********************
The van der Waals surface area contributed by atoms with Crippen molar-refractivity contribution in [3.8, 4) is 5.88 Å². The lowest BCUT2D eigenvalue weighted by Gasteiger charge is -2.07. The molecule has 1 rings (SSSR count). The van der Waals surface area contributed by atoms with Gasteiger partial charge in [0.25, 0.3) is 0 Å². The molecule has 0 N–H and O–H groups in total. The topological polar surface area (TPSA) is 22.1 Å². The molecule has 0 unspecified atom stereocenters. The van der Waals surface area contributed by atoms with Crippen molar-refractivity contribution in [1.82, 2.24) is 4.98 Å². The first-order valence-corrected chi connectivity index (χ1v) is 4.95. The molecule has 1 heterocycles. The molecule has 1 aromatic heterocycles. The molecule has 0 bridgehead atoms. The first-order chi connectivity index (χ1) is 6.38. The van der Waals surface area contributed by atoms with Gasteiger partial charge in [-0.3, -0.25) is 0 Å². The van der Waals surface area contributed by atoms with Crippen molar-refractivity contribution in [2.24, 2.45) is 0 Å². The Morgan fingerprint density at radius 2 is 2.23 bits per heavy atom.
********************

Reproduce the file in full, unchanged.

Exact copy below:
The van der Waals surface area contributed by atoms with Crippen molar-refractivity contribution in [3.8, 4) is 5.88 Å². The lowest BCUT2D eigenvalue weighted by Gasteiger charge is -2.07. The molecule has 1 rings (SSSR count). The van der Waals surface area contributed by atoms with Gasteiger partial charge in [0.25, 0.3) is 0 Å². The molecule has 0 N–H and O–H groups in total. The topological polar surface area (TPSA) is 22.1 Å². The molecule has 0 unspecified atom stereocenters. The van der Waals surface area contributed by atoms with Crippen molar-refractivity contribution in [1.82, 2.24) is 4.98 Å². The first-order valence-corrected chi connectivity index (χ1v) is 4.95. The molecule has 1 heterocycles. The molecule has 1 aromatic heterocycles. The molecule has 0 bridgehead atoms. The first-order chi connectivity index (χ1) is 6.38. The van der Waals surface area contributed by atoms with Gasteiger partial charge in [-0.3, -0.25) is 0 Å². The van der Waals surface area contributed by atoms with Crippen molar-refractivity contribution in [2.24, 2.45) is 0 Å². The Morgan fingerprint density at radius 2 is 2.23 bits per heavy atom.